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Merrell v. Lawler

June 16, 2010


The opinion of the court was delivered by: William W. Caldwell United States District Judge


I. Introduction

This is a pro se civil-rights action filed by plaintiff, Willie Merrell, an inmate at SCI-Huntingdon, Huntingdon, Pennsylvania, that made several constitutional claims. Upon an initial screening, and then later by way of a motion to dismiss, the claims were reduced to the following: (1) an Eighth Amendment medical claim for lack of heat in Plaintiff's cell against defendants Jeffrey A. Beard, the secretary of the Department of Corrections; R.M. Lawler, Huntingdon's superintendent; Mr. J. Keller, Plaintiff's unit manager who then became a program manager at Huntingdon; and Mr. A. Lovett, a counselor at Huntingdon.

Plaintiff also had a First Amendment free-exercise claim, which was dismissed, but with leave to amend so that Plaintiff could name the defendants who had personal involvement in the denial of his right to practice his religion.*fn1 In compliance with our order, Plaintiff filed a second amended complaint (doc. 25) and named three new defendants: Mary Lou Showalter, health-care administrator; deputy Fisher, former Huntingdon deputy and now the superintendent at SCI-Smithfield; and deputy B. Corbin. He also named defendants Keller and Lawler on this claim.

Plaintiff additionally sought leave to file a supplemental complaint on a retaliation claim. We allowed him to do so and Plaintiff filed a supplemental complaint (doc. 24) naming security officer Tress as the defendant.

We are considering two motions to dismiss the second amended complaint, one by defendants Beard, Lawler, Keller and Lovett and the other by the new defendants, Showalter, Fisher, Corbin and Tress. The latter motion also challenges the supplemental complaint against Tress.

II. Standard of Review

Fed. R. Civ. P. 12(b)(6) authorizes dismissal of a complaint for "failure to state a claim upon which relief can be granted." Under Rule 12(b)(6), we must "accept all factual allegations as true, construe the complaint in the light most favorable to the plaintiff, and determine whether, under any reasonable reading of the complaint, the plaintiff may be entitled to relief." Fowler v. UPMC Shadyside, 578 F.3d 203, 210 (3d Cir. 2009) (quoting Phillips v. County of Allegheny, 515 F.3d 224, 231 (3d Cir. 2008)).

A complaint has to plead "enough facts to state a claim to relief that is plausible on its face." Bell Atlantic Corp. v. Twombly, 550 U.S. 544, 570, 127 S.Ct. 1955, 1974, 167 L.Ed.2d. 929 (2007). Detailed factual allegations are not required, id. at 555, 127 S.Ct. at 1964; Pryor, supra, 288 F.3d at 564, only a "short and plain statement" showing the right to relief. Pryor, supra, 288 F.3d at 564 (citing Swierkiewicz v. Sorema N.A., 534 U.S. 506, 122 S.Ct. 992, 152 L.Ed.2d 1 (2002) and quoting Fed. R. Civ. P. 8(a)(2)). "The plausibility standard is not akin to a 'probability requirement,' but it asks for more than a sheer possibility that a defendant has acted unlawfully." Ashcroft v. Iqbal, U.S. , , 129 S.Ct. 1937, 1949 (2009)(quoting Twombly, 550 U.S. at 556, 127 S.Ct. at 1965).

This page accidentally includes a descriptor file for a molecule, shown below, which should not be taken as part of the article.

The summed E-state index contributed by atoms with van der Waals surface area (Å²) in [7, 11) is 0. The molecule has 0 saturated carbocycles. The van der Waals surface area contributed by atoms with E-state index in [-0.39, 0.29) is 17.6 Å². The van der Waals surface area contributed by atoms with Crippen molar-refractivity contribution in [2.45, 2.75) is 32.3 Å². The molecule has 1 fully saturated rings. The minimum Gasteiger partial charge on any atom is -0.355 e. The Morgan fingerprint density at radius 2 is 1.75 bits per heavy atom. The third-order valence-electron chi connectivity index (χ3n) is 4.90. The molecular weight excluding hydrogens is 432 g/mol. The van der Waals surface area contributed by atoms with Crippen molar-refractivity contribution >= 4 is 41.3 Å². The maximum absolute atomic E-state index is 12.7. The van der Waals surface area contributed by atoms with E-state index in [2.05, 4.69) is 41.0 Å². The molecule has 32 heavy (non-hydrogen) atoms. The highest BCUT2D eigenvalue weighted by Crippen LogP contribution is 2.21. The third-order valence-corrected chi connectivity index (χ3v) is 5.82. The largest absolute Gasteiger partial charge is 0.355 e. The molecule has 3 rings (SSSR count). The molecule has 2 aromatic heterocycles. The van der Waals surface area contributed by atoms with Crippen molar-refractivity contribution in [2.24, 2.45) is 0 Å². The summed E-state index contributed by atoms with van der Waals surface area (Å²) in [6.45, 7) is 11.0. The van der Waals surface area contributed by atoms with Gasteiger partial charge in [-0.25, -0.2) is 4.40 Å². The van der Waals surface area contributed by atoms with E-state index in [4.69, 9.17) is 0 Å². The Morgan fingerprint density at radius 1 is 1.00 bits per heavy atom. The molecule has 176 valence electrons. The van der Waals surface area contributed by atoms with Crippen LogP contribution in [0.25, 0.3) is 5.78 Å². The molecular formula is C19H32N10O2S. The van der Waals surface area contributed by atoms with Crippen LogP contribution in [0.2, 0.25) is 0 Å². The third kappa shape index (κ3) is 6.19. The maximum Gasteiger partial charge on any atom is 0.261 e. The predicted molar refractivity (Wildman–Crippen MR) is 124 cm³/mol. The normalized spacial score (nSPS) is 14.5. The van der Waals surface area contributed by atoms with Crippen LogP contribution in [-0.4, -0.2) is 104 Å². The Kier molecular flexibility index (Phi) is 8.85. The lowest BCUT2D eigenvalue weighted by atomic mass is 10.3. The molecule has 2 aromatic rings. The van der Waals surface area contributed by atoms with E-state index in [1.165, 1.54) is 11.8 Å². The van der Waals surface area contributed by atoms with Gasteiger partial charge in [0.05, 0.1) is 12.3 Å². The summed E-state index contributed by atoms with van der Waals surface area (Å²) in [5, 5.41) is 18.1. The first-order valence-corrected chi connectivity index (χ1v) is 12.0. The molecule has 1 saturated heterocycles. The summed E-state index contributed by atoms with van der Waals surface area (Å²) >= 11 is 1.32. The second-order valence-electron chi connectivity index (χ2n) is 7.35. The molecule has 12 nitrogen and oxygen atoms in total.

Additionally, "'however inartfully pleaded,' the 'allegations of [a] pro se complaint [are held] to less stringent standards than formal pleadings drafted by lawyers.'" Mitchell v. Horn, 318 F.3d 523, 529 (3d Cir. 2003)(quoting Haines v. Kerner, 404 U.S. 519, 520, 92 S.Ct. 594, 596, 30 L.Ed.2d 652, 654 (1972)) (brackets in Mitchell).

III. Discussion

A. The Beard, Lawler, Keller and Lovett Motion to Dismiss

These defendants first argue that the Eighth Amendment medical claim and retaliation claim against them must be dismissed because Plaintiff did not replead them in his second amended complaint, as required by Local Rule 15.1(a). We disagree. Local Rule 15.1(a) requires a party's amended pleading to be "complete in itself" when the "party files a motion requesting leave to file an amended pleading." Here, Plaintiff did not file a motion seeking to file a amended complaint. Instead, he was ordered to do so after the defendants filed a motion to dismiss. As we noted in our memorandum of January 15, 2010, citing Payne v. DeLuca, 433 F. Supp. 2d 547, 606 n.62 (W.D. Pa. 2006), a plaintiff does not always have to start over with an amended complaint that can stand on its own.

The defendants next argue that the First Amendment free-exercise claim fails as against defendants Lawler and Keller for not alleging their personal involvement in the claim. See Evancho v. Fisher, 423 F.3d 347, 353 (3d Cir. 2005)(personal involvement in the alleged wrongs is necessary for the imposition of liability in a civil rights action). As the defendants note, Plaintiff alleges that they "failed to accommodate Plaintiff, both by reply of grievance [sic] and by way of meeting in chapel." (Doc. 25, Second Am. Compl. ΒΆ 5). We disagree. Plaintiff is pro se, and a pro se complaint is held to a less ...

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